Man—Starred in a Story of Love and
Intrigue Fitted Perfectly to His Mag-
“THE FOOLISH FORTIES”
Which is the dangerous age?
Trusting twenties! Thrill-
ing Thirties! Foolish Forties!
Hoover’s hopes pointed definitely to-
ward a freer movement of capital and
credits, with a consequent significant
upturn in public confidence.
How the project was received by the
Senators and Representatives like-
wise was undisclosed, but it was ap-
parent that the Democratic leaders
among them were inclined to ask for
time for careful consideration. At a
to resign from the Government. I 1 in which a Mix Capone was charged meeting during the day, these leaders
now deem it in every way imperative j with making about $1,000,000 in six had formed a plan to confer among
that the question of my retirement j years and failing to pay the Govern- themselves again Wednesday before
be cleared up. I therefore beg you j menl some $215,000 taxes on it. ........... ‘ ' " '
to recommend to the Reich President j “Nothing is to be decided,” the
my discharge.” [court told them, “except whether this
His withdrawal was considered as | man evaded and attempted to defeat
Julius Curtius, whose policies have
been the center of repeated political
storms, Tuesday submitted his resig-
nation to Chancellor Brucning.
Taylor Holland, of Electra; Mr. and! In his letter to the Chancellor he
Mrs. Wm. Dickson of Windom, Mr. said:
and Mrs. Jerome Cowley of Gilmer, j “In a conversation we had the day
Mr. and Mrs. R. L. Duffel and daugh- after my return from Geneva I made t ernment’s greatest effort, the climax
ter, Miss Thelma, and Mrs. Eric Ed- | clear to you that without regard to j of a two-year drive on gangland,
wards of Tyler, and Mrs. C. S. Steph- ! the parliamentary situation I w'anted J They were told it was merely a case
enson of Dallas.
a removal of one of the difficult ob- j these taxes.”
staeles facing Chancellor Bruening in
obtaining the parliamentary support
the Government will need when the
Reichstag convenes Oct. 13.
SILO DURING DAY
POLICE CHIEF OF I)EPEW
DIES WITH BOOTS ON
giving final assent.
Meantime, signs of encouragement
sprang up on every side. In New
York, the security markets swung up-
ward with a confidence unequaled in
many weeks, and Washington was
filled with high anticipation.
James L. Wadley .
Dies in Texarkana
Depew, Ok., Oct. 6.—Desperadoes
who left no visible trail Tuesday shot
and killed George Luckett, 45-year-
old police chief, in an alley.
Thomas Caldwell is filling a trench
silo on his farm a mile southwest of prised his slayers attempting to break newspaper men of this section of the
town today, and anyone interested in [ into a business house and shot it out Southwest, died at his home here
(. Texarkana, Oct. 6.—Col. James L.
Investigators believed Luckett sur- Wadley, 76, one of the best known
seeing how these silos are made and
filled will have an opportunity of
doing so this afternoon.
A small Berlin theatre has been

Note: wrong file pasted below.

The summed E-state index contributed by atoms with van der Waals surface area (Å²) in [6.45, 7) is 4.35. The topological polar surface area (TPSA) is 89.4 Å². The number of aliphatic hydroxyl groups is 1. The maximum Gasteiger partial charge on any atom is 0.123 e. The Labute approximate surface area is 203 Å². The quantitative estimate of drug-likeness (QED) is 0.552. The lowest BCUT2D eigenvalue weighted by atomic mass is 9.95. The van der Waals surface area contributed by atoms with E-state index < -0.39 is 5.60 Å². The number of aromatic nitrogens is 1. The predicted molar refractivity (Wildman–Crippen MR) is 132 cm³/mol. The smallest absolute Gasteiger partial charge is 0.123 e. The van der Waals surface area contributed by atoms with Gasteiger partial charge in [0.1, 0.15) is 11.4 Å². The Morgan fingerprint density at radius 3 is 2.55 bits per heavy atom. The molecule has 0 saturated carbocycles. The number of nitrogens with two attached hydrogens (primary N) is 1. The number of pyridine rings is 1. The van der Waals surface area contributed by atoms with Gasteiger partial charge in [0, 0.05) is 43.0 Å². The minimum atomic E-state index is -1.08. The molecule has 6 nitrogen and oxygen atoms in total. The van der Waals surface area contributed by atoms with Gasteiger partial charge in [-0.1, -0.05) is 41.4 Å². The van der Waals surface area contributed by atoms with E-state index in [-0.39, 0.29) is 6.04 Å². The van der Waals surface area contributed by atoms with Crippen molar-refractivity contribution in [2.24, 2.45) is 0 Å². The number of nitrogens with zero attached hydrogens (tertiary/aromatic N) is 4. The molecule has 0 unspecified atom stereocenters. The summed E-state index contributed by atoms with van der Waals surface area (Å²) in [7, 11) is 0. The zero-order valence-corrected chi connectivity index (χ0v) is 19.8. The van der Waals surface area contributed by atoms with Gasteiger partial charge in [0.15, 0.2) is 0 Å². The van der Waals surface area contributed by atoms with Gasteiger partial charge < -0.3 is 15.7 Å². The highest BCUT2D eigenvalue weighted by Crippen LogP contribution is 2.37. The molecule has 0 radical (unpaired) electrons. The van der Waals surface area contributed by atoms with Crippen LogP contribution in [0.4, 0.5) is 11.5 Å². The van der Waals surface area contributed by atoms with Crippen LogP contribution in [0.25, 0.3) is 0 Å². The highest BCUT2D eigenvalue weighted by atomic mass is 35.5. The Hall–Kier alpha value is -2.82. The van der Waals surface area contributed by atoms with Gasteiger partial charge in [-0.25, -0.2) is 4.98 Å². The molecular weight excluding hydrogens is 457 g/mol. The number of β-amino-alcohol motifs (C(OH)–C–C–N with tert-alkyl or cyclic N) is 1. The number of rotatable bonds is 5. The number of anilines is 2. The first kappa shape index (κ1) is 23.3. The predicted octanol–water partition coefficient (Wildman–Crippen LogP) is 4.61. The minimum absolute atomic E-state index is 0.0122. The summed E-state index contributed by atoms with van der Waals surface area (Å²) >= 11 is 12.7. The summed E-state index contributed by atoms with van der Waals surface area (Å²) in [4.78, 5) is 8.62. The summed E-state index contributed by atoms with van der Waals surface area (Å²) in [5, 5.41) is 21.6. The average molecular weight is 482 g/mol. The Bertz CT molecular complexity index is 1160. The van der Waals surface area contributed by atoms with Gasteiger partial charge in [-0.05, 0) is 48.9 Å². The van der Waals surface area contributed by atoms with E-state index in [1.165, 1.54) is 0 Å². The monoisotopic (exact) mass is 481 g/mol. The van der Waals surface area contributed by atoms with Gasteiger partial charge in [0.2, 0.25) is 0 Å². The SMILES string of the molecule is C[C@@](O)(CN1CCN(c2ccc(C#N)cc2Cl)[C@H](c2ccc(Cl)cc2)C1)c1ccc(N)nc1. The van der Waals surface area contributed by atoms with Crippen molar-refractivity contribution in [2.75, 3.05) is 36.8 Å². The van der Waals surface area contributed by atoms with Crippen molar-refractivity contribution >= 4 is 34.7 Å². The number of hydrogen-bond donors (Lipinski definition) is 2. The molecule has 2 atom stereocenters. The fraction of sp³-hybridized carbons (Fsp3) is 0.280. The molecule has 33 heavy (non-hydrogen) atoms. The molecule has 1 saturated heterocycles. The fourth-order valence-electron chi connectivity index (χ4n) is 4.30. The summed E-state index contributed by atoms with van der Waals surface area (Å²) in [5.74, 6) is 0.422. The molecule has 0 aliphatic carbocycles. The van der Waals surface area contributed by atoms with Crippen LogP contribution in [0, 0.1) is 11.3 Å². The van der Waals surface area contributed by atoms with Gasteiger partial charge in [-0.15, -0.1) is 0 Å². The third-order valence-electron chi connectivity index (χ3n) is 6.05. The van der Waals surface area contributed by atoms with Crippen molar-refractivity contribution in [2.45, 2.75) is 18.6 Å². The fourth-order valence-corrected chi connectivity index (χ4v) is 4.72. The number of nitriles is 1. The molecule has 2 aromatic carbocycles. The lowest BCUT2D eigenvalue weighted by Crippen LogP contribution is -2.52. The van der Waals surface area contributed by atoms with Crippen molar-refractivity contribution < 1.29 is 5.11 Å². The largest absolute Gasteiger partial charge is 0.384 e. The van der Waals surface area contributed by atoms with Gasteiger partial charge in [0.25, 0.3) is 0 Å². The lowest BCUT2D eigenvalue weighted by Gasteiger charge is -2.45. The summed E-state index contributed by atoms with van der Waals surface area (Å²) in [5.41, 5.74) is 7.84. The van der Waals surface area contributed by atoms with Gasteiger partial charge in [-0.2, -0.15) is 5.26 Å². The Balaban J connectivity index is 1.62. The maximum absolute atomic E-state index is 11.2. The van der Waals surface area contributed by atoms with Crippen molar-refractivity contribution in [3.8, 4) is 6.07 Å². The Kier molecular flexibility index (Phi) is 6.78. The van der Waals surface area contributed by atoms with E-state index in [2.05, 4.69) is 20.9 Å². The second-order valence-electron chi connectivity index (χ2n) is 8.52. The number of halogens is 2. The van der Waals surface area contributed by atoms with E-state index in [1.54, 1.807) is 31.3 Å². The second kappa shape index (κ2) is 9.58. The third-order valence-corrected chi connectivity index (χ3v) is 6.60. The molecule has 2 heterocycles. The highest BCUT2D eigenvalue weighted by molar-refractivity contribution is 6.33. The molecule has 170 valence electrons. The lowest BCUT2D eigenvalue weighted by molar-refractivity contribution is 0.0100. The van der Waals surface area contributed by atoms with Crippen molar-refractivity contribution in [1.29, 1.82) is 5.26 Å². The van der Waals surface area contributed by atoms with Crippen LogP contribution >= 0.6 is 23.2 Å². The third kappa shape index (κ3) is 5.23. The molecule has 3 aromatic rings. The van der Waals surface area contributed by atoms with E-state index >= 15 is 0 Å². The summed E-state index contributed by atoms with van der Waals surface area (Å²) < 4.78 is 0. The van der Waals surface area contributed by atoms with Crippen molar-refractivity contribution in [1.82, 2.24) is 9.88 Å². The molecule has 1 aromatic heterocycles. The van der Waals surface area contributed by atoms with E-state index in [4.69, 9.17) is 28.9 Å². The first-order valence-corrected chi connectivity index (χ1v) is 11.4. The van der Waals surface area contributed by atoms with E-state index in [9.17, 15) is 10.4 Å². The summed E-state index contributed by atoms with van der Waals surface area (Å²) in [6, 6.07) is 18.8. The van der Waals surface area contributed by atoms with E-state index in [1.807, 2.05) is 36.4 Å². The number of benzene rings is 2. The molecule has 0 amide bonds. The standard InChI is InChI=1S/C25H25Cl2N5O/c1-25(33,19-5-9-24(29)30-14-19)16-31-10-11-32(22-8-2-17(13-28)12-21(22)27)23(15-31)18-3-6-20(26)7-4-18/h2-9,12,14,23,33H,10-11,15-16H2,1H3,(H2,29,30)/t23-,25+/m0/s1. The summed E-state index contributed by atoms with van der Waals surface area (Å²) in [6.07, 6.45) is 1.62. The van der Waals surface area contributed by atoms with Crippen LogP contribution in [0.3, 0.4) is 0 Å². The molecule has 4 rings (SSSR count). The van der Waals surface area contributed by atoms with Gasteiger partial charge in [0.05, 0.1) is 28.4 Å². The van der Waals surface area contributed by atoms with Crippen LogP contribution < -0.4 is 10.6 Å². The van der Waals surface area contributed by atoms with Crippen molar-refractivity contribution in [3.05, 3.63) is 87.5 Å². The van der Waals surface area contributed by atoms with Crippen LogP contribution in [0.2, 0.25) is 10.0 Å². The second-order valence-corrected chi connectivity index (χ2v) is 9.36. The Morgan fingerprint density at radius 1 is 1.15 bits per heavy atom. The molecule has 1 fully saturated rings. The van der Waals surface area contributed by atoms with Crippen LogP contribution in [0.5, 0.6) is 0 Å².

given reversible seats so that their
occupants can face a moving picture
screen at one end of the building or
a lecture platform at the other.
Day Phone 33 Night Phones
474 and 294
DAY OR NIGHT
Masters & Thomas
Let us OVERHAUL or RE-
PAINT your car on the SMALL
MONTHLY PAYMENT PLAN.
Put your car in good condition
for Winter Driving. Our equip-
ment and mechanics are unex-
onr ahqpa All work GUAR-
celled. We invite you to inspect
ANTEED. GET AN ESTI-
| Irvin - Robertson,
with them before he fell. .
He had been slain with a shotgun.
His assailants cut away his pistol and
holster. His body was found three
hours after A. C. Fox, a garage man
living near-by, heard a shot.
Police said they found marks of
pistol bullets, indicating Luckett had
engaged in a gun fight with his kill-
The -killing followed by three days
a holdup at Oilton, twenty miles away,
in which one robber escaped after his
companion and a 9-year-old boy had
Tuesday. He owned and published the
Daily News at Ho’t Springs for thirty
years and came here in 1913 to as-
sume charge of the Daily Texarkan-
ian, which he continued to publish
until five years ago when he sold out
and retired. He was a former presi-
dent of the Arkansas Press Associa-
tion and had served in both houses of
the Arkansas Legislature.
A scientist has estimated that if
all the electric lamps used in the
United States could be concentrated
they would illuminate about one
square mile as brightly as sunshine.
Park benches have been constructed
that have backs which unfold to form
Keep up with the times by subscrib-
ing to The Daily Times.
The weather for the past 24 hours
according to readings made at 6:30:
Minimum .................................... 65
Temperature 6:30 .............. 66
Wind from .................................. S
HER RUBBER FAIR WEEK
OCTOBER 1st TO 10th
The greatest sale of Rubber Goods we’ve ev-
er held! Lowest prices, highest values
you’ve ever seen.
Whether you are interested in rubber
goods or not, we urge you to visit our store
during this sale.
NYAL SERVICE DRUG STORE
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Cross, G. W. Mt. Pleasant Daily Times (Mount Pleasant, Tex.), Vol. 12, No. 178, Ed. 1 Wednesday, October 7, 1931, newspaper, October 7, 1931; (texashistory.unt.edu/ark:/67531/metapth784344/m1/1/: accessed December 9, 2018), University of North Texas Libraries, The Portal to Texas History, texashistory.unt.edu; crediting Mount Pleasant Public Library.